Millions of Muslims, Christians and Jews will be observing holidays this month. Mawlid an-Nabi, the holiday commemorating the Prophet Muhammad’s birthday, is on Dec. 11, and Hanukkah, the Jewish festival of lights, begins on the 24th, which is also Christmas Eve. Whatever you’ll be celebrating, make your food a bit tastier this December with some Middle Eastern flavor. Here are three simple and delicious recipes that are familiar enough to be comfort food but also include a spice or two to kick things up.
Roasted Rack of Lamb with Cumin and Coriander
Rack of lamb is one of my favorite foods. Its rich, slightly gamey flavor is the dictionary definition of meat. Luckily it is also one of the easiest things to cook. Brown it quickly in a hot pan, roast it in the oven for twenty to thirty minutes and you are good to go. Once the meat is cooked, be sure to let it rest for 10 minutes before you slice into it. If you cut too soon, juices will run out of the meat, making it a bit dry. Honestly, it’s so good, it really doesn’t need any other ingredients, but to make it even better, we’re rubbing it with cumin and coriander and serving it with a cilantro-lime sauce that will take less than five minutes to make in a blender.
For the Cilantro-Lime Sauce:
• 1 bunch cilantro
• 1-2 cloves of garlic
• 1 small dry red chili, such as Thai bird (2 or 3 if you want it hotter)
• 1 teaspoon kosher salt (extra for seasoning)
• 1 tablespoon olive oil
• Juice of 1 lime
•Place all of the sauce ingredients in a blender and puree until smooth. If needed, add a touch of water to get the process started. Taste the sauce and add more salt if necessary.
•In a small sauté pan, with no oil, toast the cumin and coriander seeds over medium-high heat for about 5 minutes, moving them constantly to be sure they don’t burn. (You can skip this step, and the spices will still be delicious, but they’ll be a bit more vibrant if you toast them.) Let the spices cool a bit before moving to the next step.
•Place the cumin and coriander in a spice grinder and grind them very briefly. You don’t want a fine powder. Leave the spices a bit chunky. Then move the spices to a bowl and add the kosher salt.
•Dry the racks of lamb with paper towel. Heat 2 tablespoons of olive oil in a large sauté pan. When the oil is hot, add the racks of lamb, meat side down, and let them brown. Then flip over and brown the second side briefly. Remove the lamb from the heat and let racks cool slightly so you can handle them. Keep the pan for the next step.
•Season the lamb with the spice-salt mixture and return it the pan, meat side up. Put the pan in the oven and let the lamb roast for 20 to 25 minutes.
•Move the lamb to a plate and cover it loosely with foil. Let it rest for 10 minutes.
•Slice the lamb and serve it with the cilantro-lime sauce.
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Okra in Tomato Sauce
We usually associate okra with the American South, but it is one of the most beloved vegetables in the Middle East, where it is called bamiya. American cooks above the Mason-Dixon Line are often intimidated by okra’s reputed sliminess. Cooked properly, that is not a problem. I suggest stewing it with tomatoes and garlic, and a bit of cumin to echo the flavor of the lamb.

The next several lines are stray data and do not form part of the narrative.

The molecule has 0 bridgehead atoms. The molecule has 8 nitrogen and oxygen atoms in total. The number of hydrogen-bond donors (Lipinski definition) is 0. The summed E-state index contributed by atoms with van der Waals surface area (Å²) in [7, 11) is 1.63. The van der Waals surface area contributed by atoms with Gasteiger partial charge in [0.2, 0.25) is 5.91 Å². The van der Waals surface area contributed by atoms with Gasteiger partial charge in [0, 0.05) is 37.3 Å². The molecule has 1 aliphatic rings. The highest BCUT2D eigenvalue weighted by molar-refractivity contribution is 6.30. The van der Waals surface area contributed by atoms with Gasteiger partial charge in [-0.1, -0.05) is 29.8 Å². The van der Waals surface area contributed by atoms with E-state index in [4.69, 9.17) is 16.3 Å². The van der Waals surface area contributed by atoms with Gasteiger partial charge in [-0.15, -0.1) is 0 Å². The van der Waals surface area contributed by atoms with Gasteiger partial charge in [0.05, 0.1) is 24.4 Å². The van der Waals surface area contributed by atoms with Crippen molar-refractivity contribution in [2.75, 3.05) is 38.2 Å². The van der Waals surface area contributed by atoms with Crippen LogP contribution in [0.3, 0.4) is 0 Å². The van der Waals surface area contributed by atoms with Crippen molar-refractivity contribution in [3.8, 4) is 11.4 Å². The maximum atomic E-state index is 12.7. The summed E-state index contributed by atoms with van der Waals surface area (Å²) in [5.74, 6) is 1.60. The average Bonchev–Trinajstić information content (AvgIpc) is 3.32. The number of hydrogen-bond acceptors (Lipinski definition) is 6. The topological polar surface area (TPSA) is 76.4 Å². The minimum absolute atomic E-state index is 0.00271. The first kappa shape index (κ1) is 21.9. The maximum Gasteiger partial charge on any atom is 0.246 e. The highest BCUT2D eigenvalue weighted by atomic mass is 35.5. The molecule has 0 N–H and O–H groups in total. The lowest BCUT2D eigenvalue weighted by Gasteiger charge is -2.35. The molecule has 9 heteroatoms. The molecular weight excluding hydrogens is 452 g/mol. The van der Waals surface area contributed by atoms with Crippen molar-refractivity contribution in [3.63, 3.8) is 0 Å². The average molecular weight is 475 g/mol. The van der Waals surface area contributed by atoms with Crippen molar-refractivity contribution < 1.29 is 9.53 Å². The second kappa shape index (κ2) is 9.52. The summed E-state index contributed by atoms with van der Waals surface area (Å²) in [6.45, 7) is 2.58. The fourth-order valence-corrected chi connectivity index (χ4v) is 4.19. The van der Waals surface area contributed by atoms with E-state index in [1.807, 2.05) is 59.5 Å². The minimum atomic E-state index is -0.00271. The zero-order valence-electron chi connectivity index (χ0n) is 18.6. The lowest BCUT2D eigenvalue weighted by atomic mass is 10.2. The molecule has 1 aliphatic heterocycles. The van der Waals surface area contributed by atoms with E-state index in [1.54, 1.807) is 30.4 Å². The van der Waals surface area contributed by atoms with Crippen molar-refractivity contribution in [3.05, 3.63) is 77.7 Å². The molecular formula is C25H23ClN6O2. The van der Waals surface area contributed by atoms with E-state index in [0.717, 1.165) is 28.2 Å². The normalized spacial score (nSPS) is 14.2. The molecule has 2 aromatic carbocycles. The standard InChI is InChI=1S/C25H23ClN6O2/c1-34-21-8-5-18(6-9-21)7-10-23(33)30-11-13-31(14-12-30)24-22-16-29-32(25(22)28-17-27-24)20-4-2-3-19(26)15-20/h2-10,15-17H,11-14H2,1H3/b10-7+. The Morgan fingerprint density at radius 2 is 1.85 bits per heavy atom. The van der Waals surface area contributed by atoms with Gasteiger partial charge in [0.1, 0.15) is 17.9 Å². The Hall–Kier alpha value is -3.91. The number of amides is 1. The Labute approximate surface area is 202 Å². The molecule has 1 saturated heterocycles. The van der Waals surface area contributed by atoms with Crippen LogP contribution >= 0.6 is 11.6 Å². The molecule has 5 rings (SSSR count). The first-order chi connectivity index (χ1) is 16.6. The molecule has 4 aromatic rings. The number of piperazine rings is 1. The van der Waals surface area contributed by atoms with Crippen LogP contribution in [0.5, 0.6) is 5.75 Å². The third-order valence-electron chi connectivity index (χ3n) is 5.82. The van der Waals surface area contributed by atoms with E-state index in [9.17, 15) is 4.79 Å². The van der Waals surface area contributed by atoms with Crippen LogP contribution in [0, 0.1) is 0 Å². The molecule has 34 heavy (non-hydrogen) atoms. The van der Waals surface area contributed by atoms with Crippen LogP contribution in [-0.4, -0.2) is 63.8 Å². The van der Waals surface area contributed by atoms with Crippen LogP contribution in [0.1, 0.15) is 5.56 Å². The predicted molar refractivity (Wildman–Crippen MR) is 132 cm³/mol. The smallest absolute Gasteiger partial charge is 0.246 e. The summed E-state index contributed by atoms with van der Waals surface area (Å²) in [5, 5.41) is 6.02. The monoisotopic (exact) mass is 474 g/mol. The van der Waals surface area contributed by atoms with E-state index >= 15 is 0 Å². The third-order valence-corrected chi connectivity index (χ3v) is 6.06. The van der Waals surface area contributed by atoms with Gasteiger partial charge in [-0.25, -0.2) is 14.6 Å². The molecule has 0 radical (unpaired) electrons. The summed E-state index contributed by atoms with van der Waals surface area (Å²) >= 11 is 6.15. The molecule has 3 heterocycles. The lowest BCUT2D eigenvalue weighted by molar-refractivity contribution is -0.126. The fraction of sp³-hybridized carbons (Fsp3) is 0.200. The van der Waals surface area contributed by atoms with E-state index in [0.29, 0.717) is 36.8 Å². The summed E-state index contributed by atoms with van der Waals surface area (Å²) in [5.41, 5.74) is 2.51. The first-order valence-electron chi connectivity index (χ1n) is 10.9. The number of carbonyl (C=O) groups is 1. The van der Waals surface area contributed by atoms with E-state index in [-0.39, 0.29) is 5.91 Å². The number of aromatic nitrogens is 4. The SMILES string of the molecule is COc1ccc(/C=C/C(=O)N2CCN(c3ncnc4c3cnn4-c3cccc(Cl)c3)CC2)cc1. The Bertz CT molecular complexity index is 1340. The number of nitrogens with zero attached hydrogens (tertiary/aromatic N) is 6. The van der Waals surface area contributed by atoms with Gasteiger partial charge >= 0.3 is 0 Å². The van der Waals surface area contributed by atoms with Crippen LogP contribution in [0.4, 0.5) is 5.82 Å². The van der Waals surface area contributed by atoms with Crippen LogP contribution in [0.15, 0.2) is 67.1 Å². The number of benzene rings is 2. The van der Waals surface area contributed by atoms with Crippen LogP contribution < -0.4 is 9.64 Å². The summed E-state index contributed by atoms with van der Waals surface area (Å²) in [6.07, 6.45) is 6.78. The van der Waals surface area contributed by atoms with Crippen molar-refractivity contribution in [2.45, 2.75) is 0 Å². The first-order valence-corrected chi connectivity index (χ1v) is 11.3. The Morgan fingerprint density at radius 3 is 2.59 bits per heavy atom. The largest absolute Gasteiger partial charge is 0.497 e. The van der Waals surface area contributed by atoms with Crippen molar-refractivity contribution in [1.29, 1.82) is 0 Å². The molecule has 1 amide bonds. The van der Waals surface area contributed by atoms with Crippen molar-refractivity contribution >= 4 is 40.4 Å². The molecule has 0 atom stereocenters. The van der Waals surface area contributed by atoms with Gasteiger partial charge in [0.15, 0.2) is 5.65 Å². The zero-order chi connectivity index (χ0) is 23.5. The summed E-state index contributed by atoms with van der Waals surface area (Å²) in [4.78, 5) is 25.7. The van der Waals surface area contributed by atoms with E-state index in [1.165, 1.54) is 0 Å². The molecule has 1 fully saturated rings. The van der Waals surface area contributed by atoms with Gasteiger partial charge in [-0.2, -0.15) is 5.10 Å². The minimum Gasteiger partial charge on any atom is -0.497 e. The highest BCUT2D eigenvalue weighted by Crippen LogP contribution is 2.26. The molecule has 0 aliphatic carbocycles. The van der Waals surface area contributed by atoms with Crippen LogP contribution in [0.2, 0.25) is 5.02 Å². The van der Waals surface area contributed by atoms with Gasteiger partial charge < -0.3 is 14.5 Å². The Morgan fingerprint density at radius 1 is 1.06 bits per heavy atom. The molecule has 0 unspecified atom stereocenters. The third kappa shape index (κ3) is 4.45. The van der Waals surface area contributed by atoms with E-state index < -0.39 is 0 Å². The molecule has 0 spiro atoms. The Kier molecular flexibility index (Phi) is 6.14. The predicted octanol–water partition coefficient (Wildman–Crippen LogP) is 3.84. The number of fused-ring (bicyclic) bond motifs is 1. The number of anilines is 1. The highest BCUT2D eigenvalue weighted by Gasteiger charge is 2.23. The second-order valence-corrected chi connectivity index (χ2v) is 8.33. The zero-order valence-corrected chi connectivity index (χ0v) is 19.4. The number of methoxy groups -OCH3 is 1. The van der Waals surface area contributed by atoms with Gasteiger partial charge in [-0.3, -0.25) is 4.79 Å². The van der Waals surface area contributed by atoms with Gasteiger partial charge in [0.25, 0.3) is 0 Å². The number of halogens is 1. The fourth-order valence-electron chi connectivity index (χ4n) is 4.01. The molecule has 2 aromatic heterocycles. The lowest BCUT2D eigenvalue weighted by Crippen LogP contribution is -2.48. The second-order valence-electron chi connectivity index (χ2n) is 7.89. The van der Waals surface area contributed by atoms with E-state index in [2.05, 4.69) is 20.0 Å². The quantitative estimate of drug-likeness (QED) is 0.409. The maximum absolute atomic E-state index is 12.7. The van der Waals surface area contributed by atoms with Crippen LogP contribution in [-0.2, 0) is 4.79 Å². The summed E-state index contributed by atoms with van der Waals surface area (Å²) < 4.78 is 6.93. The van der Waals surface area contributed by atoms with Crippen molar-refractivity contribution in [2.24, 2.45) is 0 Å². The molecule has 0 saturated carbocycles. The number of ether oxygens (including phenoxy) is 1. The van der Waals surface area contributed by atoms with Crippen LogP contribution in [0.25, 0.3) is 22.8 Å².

• 2 tablespoons olive oil
• ½ large onion, thinly sliced
• 1 pound okra
• 2 cloves garlic, sliced
• 1 tablespoon ground cumin
• 14.5-ounce can whole peeled tomatoes, chopped or crushed
• 1 tablespoon fresh lemon juice
• 2 teaspoons kosher salt
• ¼ cup chopped flat-leaf parsley
•Trim a small amount off of the stem end of the okra, being careful not to expose the inside of the vegetable. (Not exposing the inside will prevent the okra from becoming slimy during cooking.)
•Heat the olive oil in a large casserole or Dutch oven.
•Add the onions and cook over medium heat for about 5 minutes.
•Add the okra to the pan and continue to cook over medium heat for about 5 minutes.
•Add the garlic and cumin and cook for another minute. Then add the canned tomatoes, lemon juice and salt.
•Cover and simmer over low heat for 30 minutes, stirring occasionally.
•Stir in the parsley and enjoy.
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Jews traditionally eat fried foods during Hanukkah. For Middle Eastern Jews, that means zalabiya, the Arab world’s answer to the beignet. Mix flour, water and yeast, let the dough rest for about an hour, and fry away. The traditional way to finish the zalabiya is to soak the fritters in a sugar syrup, but that makes them a bit soggy for my taste. Instead, I sprinkle them with powdered sugar and cinnamon. Be careful, they’re addictive.
For the Cinnamon Sugar:
• ¼ cup powdered sugar
• 1 tablespoon ground cinnamon
•Mix the powdered sugar and cinnamon in a bowl and set aside until the fritters are ready.
For the Fritter Batter:
• 3 cups all-purpose flour
• ½ teaspoon salt
• 1 package (or 1 tablespoon) instant dry yeast
• 2 ¼ cups warm water
• Vegetable oil, for frying
•In a large bowl, mix the flour, salt and yeast. Then whisk in the water and continue to stir until the batter is completely smooth. Then cover the bowl and let the batter rest in a warm place for an hour.
•Place three inches of oil in a deep pot and heat to 375 degrees.
•Using two tablespoons, scoop the batter into the oil and fry, turning occasionally until crispy and golden brown. Do this in batches so you don’t overcrowd the pot.
•Using a slotted spoon, remove the fritters from the oil and transfer them to a plate lined with paper towels.
•Dust the fritters generously with the cinnamon sugar and enjoy.
This article was originally published in Little Village issue 211.
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